Many people are slower readers for numerous reasons, among them due to learning disabilities, dyslexia, types of autism, sight problems, delayed visual processing, being elderly, speaking English as a second language... why should these people be disadvantaged in this way for the sake of a few seconds that don't inconvenience anybody else? Don't we want Wikivoyage to be accessible to as many people as possible? Many visitors to the main page will be first time visitors to Wikivoyage, so even though their reading speed may not be particularly slow, they need extra time to read and understand the titles ("DotM", "FTT" and "OtBP") as well as the blurb that regular contributors and repeat visitors will not.
To flip around Andre's point, if within 15 seconds, a faster reader would like to move on to the next slide, they can press the navigation button and move it along. Having finished reading, this will cause none of the problems I describe above. It is clear that there is more than one option because there are scroll buttons and the slides are numbered. Alternatively, if speedy readers find themselves overly inconvenienced at having to press the button, the other idea I had was to put in a pause button. Is that possible? --ThunderingTyphoons! (talk) 12:16, 10 December 2017 (UTC)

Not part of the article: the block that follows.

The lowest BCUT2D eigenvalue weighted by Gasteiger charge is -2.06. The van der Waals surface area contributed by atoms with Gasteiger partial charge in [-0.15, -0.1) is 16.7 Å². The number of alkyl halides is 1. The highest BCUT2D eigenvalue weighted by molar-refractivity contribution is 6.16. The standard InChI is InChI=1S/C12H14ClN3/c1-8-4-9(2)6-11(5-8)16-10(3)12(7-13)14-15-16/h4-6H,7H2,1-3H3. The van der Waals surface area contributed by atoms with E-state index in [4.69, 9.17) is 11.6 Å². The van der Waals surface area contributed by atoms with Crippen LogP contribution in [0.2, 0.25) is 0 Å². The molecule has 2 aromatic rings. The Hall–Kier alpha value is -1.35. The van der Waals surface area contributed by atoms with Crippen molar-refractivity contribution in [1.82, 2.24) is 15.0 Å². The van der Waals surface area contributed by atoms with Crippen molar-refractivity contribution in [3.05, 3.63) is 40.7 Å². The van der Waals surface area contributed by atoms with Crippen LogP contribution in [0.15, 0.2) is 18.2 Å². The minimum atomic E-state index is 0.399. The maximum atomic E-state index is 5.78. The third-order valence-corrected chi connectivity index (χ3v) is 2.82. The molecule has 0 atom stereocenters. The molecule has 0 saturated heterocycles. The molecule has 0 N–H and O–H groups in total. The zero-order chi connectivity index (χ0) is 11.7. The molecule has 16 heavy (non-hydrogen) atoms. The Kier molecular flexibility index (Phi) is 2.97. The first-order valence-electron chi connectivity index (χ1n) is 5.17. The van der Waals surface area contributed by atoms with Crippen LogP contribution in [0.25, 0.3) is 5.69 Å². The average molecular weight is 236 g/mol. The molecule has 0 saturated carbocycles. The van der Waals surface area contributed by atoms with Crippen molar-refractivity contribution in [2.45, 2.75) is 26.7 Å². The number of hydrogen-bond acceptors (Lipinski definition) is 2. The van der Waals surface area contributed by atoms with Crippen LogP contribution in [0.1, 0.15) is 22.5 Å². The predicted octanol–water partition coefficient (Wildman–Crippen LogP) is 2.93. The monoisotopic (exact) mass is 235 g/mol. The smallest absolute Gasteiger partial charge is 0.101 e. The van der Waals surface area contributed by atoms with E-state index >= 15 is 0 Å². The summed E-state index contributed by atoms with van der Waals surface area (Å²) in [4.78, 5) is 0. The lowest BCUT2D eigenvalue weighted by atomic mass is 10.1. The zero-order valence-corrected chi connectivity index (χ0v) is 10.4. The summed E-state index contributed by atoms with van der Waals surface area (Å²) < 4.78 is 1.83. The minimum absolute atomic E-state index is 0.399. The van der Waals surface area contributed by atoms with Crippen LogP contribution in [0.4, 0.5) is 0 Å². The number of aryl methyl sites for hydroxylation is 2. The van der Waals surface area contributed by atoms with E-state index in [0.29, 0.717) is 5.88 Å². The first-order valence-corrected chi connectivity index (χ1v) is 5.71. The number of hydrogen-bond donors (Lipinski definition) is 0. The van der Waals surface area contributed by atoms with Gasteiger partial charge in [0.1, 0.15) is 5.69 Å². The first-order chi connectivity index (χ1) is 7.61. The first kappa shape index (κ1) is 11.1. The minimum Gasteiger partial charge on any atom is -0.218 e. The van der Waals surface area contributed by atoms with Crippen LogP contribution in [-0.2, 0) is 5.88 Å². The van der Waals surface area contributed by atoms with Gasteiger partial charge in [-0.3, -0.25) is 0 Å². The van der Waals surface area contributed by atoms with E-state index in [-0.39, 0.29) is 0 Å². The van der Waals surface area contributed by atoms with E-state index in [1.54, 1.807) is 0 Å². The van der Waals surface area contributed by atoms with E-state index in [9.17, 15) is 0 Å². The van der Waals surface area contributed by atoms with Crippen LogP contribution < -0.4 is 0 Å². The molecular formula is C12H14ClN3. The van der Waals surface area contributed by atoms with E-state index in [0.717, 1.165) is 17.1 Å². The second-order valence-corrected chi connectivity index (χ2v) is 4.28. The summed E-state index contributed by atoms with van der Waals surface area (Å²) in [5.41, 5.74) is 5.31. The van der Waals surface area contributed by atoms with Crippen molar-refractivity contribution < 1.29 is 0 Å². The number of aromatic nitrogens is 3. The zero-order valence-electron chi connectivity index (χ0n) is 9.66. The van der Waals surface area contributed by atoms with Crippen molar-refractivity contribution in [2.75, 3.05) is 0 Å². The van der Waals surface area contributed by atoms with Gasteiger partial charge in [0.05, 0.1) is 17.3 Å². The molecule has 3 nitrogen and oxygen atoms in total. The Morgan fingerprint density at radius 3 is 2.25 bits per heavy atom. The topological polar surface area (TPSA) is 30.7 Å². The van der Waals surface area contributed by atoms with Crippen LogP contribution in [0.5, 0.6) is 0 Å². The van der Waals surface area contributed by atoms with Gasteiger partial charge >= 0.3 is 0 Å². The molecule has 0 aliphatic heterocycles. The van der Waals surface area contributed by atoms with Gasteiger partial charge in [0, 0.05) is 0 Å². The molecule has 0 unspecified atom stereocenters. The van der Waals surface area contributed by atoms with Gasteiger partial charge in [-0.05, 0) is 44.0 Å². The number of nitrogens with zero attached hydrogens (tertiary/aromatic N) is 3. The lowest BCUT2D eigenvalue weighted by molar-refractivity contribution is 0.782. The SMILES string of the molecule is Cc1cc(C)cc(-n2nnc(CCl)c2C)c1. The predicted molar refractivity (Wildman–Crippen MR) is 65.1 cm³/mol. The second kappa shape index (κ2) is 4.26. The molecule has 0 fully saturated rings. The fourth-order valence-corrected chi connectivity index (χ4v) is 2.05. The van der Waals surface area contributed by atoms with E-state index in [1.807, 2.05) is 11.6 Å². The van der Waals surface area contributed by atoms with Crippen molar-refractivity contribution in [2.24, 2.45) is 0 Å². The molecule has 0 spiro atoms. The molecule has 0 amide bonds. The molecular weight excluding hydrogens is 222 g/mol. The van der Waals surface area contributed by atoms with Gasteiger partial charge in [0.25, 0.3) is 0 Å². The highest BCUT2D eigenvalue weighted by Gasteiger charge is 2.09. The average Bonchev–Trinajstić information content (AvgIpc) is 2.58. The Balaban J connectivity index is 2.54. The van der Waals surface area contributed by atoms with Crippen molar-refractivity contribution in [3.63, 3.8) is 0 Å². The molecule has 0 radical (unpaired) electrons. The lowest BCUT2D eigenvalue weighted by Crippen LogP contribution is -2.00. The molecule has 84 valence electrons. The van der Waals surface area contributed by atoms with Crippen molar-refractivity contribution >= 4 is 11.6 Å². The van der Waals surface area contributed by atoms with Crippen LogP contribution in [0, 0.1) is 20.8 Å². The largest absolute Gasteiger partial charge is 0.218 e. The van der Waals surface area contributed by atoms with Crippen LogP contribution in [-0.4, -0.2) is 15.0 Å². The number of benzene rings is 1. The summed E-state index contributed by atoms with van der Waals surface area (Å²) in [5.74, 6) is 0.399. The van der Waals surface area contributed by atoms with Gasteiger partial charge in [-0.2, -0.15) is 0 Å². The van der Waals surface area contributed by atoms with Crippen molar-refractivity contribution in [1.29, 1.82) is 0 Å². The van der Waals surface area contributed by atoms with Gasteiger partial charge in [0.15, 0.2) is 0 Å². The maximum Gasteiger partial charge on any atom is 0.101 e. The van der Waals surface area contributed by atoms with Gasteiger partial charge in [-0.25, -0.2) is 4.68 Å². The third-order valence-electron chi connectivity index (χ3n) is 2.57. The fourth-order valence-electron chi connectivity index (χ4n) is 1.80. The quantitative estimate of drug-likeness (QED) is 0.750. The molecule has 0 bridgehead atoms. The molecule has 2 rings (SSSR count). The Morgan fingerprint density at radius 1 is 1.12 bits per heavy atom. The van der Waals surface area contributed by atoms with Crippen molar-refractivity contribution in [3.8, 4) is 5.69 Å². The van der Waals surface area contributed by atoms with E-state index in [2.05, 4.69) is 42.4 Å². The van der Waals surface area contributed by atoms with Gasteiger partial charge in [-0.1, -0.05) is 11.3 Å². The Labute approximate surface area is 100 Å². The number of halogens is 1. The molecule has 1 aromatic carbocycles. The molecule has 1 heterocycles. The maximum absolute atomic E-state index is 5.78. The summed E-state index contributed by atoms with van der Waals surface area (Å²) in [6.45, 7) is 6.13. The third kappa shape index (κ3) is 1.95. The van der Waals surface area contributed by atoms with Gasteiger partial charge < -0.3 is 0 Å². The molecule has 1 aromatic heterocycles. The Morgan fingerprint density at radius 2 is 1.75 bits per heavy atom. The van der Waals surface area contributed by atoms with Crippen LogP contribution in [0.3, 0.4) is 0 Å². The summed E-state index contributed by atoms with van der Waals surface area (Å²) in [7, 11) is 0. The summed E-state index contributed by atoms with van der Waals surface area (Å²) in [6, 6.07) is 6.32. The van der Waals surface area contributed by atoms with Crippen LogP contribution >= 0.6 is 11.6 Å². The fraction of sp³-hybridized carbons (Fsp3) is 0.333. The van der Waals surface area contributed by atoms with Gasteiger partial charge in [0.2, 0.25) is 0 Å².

The problem is that if the carousel does not move within the time a casual visitor glances at it, people might not notice that more than one article is featured. Hobbitschuster (talk) 22:37, 10 December 2017 (UTC)
Hmm, but there are navigation buttons and slide numbers clearly visible. Even with a frequency of every 15 seconds, it would need a very casual visitor to not spend the required length of time to see at least one change. Quite often when I arrive on the Main Page, it moves instantly or within a couple of seconds. ThunderingTyphoons! (talk) 22:43, 10 December 2017 (UTC)
Reducing the length of the blurbs may be the way to go if we want to be accessible to people who read at slower speeds but also let them know that there is a variety of featured content available. Gizza (roam) 00:17, 11 December 2017 (UTC)
What about compromising on a length of 12.5 seconds? Would that be acceptable? Ikan Kekek (talk) 18:50, 11 December 2017 (UTC)
Any alternative to the current status quo is to be welcomed, so my sincere thanks to User:DaGizza and User:Ikan Kekek for trying to get things moving in the direction of a solution.